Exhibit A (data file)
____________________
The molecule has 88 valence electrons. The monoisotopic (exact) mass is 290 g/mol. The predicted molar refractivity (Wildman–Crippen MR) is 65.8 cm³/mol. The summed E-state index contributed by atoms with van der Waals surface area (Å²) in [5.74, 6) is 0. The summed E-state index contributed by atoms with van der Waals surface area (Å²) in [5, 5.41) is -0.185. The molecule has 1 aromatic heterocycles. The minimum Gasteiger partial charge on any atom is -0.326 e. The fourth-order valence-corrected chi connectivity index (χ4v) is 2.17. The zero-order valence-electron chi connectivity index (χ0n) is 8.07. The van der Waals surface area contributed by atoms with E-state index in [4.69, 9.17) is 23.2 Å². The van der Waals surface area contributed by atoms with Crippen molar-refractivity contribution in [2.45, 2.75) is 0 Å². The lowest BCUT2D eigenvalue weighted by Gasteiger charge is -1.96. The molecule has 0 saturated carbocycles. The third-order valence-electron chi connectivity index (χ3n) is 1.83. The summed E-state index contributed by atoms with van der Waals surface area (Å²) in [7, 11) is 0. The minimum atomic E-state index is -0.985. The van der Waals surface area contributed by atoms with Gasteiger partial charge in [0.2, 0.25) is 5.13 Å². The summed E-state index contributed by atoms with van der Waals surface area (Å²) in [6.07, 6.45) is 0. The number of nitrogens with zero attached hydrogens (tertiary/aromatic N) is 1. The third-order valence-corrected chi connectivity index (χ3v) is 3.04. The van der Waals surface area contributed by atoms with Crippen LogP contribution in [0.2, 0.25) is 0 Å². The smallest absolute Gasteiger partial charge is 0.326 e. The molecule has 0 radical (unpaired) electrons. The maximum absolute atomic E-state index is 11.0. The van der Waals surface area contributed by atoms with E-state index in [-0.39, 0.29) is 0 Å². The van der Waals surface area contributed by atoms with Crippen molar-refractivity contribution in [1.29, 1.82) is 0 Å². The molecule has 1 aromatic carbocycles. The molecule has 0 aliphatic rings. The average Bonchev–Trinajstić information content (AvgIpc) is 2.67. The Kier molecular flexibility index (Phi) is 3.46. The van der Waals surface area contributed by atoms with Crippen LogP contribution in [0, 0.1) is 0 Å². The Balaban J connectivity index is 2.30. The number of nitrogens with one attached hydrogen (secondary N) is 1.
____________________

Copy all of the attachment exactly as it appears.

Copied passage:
The molecule has 88 valence electrons. The monoisotopic (exact) mass is 290 g/mol. The predicted molar refractivity (Wildman–Crippen MR) is 65.8 cm³/mol. The summed E-state index contributed by atoms with van der Waals surface area (Å²) in [5.74, 6) is 0. The summed E-state index contributed by atoms with van der Waals surface area (Å²) in [5, 5.41) is -0.185. The molecule has 1 aromatic heterocycles. The minimum Gasteiger partial charge on any atom is -0.326 e. The fourth-order valence-corrected chi connectivity index (χ4v) is 2.17. The zero-order valence-electron chi connectivity index (χ0n) is 8.07. The van der Waals surface area contributed by atoms with E-state index in [4.69, 9.17) is 23.2 Å². The van der Waals surface area contributed by atoms with Crippen molar-refractivity contribution in [2.45, 2.75) is 0 Å². The lowest BCUT2D eigenvalue weighted by Gasteiger charge is -1.96. The molecule has 0 saturated carbocycles. The third-order valence-electron chi connectivity index (χ3n) is 1.83. The summed E-state index contributed by atoms with van der Waals surface area (Å²) in [7, 11) is 0. The minimum atomic E-state index is -0.985. The van der Waals surface area contributed by atoms with Gasteiger partial charge in [0.2, 0.25) is 5.13 Å². The summed E-state index contributed by atoms with van der Waals surface area (Å²) in [6.07, 6.45) is 0. The number of nitrogens with zero attached hydrogens (tertiary/aromatic N) is 1. The third-order valence-corrected chi connectivity index (χ3v) is 3.04. The van der Waals surface area contributed by atoms with Crippen LogP contribution in [0.2, 0.25) is 0 Å². The smallest absolute Gasteiger partial charge is 0.326 e. The molecule has 0 radical (unpaired) electrons. The maximum absolute atomic E-state index is 11.0. The van der Waals surface area contributed by atoms with E-state index in [-0.39, 0.29) is 0 Å². The van der Waals surface area contributed by atoms with Crippen molar-refractivity contribution in [1.29, 1.82) is 0 Å². The molecule has 1 aromatic carbocycles. The molecule has 0 aliphatic rings. The average Bonchev–Trinajstić information content (AvgIpc) is 2.67. The Kier molecular flexibility index (Phi) is 3.46. The van der Waals surface area contributed by atoms with Crippen LogP contribution in [0, 0.1) is 0 Å². The Balaban J connectivity index is 2.30. The number of nitrogens with one attached hydrogen (secondary N) is 1.